The Substitute Raid Leader

The Substitute Raid Leader

Remember the days in school where your favourite teacher was away?

Maybe she was sick or needed a personal day.

Then the sub would roll in with a giant, CRT television that was Velcro strapped to a cart and you thought to yourself, “YES! It’s going to be one of those days!”

Getting a substitute teacher is like a day off. Subs were mainly there to supervise and hand out homework. Sometimes they weren’t able to teach the lesson plans your main teacher already had in place.

Once in a while, you dice rolled into a teacher who unexpectedly knew their stuff (I once had a Caucasian teacher who spoke fluent mandarin and taught the class pretty well. Not bad).

In your raid, what happens when your raid leader’s out cold? Maybe he stayed up too late watching Starcraft 2 tournaments while excessively drinking.*

* That has never happened. It’s completely hypothetical.

Chances are you have several fall back plans at your disposal:

  • Cancel raid – Worse case scenario. Wasted raid night. Players get to relax and have a night off.
  • Delay – Not a bad option. Instead of tossing the whole night, you end up tossing 30 minutes or an hour. Dismiss your players and have them regroup at a specified time. This allows them to engage in other activities.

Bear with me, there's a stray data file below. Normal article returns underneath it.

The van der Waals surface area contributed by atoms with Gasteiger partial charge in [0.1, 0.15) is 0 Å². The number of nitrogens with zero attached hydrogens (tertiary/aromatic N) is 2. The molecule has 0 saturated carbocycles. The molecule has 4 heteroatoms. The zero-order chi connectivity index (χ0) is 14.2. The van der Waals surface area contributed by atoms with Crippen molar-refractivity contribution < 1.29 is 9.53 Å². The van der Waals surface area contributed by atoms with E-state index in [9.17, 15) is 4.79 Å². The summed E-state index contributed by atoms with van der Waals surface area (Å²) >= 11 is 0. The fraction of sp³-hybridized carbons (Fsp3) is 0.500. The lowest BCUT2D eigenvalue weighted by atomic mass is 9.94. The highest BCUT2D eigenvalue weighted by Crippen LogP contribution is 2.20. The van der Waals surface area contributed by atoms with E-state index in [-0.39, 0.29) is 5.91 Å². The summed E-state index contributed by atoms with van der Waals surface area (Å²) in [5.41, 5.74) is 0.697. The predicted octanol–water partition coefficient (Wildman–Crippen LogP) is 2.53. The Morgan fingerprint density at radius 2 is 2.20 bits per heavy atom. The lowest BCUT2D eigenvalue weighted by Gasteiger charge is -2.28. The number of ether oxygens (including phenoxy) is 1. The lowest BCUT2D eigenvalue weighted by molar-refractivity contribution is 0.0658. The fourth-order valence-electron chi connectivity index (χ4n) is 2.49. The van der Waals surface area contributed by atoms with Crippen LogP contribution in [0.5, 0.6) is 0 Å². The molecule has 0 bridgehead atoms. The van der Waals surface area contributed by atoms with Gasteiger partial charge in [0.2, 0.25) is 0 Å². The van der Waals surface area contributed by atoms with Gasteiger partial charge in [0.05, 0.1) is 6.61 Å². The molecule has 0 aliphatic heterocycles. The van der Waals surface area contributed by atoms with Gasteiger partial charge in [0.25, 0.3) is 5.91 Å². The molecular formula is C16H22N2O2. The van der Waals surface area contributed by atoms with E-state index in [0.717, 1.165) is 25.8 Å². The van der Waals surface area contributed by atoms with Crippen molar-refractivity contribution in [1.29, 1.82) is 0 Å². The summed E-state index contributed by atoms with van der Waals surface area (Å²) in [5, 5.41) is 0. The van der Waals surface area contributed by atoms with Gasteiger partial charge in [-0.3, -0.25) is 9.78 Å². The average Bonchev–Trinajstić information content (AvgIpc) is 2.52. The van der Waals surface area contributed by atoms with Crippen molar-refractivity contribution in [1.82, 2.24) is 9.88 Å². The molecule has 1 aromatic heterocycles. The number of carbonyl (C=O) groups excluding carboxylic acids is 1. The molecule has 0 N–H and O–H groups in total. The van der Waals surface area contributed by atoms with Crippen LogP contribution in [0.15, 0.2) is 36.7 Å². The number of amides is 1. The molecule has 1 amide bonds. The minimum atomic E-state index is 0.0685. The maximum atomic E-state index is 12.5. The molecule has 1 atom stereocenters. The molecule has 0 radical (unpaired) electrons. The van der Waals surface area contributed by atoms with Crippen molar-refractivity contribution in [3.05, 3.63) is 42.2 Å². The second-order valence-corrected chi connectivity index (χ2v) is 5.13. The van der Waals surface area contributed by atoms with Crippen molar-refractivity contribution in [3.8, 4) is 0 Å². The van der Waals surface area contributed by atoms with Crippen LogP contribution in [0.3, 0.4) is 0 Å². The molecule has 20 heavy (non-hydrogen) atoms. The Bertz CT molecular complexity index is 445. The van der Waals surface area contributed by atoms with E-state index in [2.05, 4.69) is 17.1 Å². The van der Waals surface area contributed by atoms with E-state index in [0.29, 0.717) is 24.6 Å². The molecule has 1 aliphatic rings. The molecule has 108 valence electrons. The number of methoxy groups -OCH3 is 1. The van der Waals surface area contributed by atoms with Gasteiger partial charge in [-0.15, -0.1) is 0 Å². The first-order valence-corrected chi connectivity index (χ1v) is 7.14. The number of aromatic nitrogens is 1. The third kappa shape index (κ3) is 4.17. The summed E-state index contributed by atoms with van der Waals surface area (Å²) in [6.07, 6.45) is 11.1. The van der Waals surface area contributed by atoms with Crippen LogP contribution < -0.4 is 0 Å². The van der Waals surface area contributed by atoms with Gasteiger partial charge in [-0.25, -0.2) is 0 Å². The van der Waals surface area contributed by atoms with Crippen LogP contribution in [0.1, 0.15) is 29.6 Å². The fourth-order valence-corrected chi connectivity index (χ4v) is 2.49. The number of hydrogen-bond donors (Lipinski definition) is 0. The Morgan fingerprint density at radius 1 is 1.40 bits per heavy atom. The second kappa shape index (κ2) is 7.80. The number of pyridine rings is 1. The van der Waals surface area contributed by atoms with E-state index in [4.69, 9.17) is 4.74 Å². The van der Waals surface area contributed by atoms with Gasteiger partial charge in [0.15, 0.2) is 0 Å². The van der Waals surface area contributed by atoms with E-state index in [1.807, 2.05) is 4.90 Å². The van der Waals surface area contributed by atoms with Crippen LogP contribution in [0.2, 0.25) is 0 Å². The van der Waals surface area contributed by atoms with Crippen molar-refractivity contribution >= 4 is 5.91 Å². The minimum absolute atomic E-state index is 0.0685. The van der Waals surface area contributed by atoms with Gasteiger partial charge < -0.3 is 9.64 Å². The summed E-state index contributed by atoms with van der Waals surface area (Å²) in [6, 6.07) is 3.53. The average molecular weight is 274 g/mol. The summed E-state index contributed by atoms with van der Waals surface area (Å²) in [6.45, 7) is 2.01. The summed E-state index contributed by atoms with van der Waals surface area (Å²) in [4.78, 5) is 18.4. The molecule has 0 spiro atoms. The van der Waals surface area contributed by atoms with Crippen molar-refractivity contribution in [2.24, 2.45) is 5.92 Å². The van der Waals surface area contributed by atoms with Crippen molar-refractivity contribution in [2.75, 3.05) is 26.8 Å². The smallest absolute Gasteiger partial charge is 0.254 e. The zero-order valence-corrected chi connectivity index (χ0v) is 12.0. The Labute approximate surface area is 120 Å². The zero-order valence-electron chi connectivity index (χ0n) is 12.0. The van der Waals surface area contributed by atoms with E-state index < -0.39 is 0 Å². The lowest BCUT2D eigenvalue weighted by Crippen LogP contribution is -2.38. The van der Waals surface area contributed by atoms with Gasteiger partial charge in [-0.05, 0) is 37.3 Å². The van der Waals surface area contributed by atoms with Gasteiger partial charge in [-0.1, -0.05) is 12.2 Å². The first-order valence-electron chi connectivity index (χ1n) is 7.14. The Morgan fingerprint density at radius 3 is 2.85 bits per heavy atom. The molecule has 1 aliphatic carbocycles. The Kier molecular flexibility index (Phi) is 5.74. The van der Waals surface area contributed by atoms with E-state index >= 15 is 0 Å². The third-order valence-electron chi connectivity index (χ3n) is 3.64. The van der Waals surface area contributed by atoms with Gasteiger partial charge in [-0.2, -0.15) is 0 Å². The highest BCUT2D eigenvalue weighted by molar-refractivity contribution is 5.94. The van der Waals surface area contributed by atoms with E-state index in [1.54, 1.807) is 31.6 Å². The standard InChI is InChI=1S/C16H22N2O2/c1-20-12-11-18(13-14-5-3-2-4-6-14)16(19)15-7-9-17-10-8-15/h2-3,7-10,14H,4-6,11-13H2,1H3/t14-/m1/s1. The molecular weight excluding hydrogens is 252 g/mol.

• Run a different raid – Could go knock out a specific raid achievement that doesn’t require a full roster or tackle another boss that has a specific drop that are still improvements for certain players.
  • Down size – Only applicable to 25 man raid groups. Viable option if a progression boss is later on in the instance. You can speed up the process by sending in a small team to knock out some of the earlier bosses that aren’t needed. Downside is that this isn’t applicable to hard mode raiding because you’ll end up being saved to that specific lockout (and it applies to raid size).
  • Run with someone else quarterbacking – Every raid leader needs a number 2. This is their chance to prove they can function as a number 1.

In most cases, the last option is the most viable. A 25 man guild is likelier to have other players capable of stepping in to lead compared to a 10 man

The problem.

Like the substitute teacher, the substitute raid leader suffers from 1 problem:

No one takes them seriously

The newly promoted raid leader is usually one of the boys who’s a raider or an officer not normally known to raid lead.

Guys!

There’s still a raid going on! There’s still internet dragons that need to be killed!

Just because there’s an absence doesn’t give you the license to mess around card. He might have a different style of running the show but you as a raid team need to give him that support! They may not have the months or years of experience that your primary raid leader has but give them a shot! It’s upsetting to see that when the cat’s away the mice will play. Most of you don’t raid 7 days a week and you have nights off where you can relax and do other stuff anyway. Of the nights where you do raid, your raid leader (whoever it happens to be) needs your undivided attention and focus.

Don’t just dismiss them.

Give them a chance to show what they can do.

Dragons don’t just spontaneously lie down. They still need you and your raid to work together.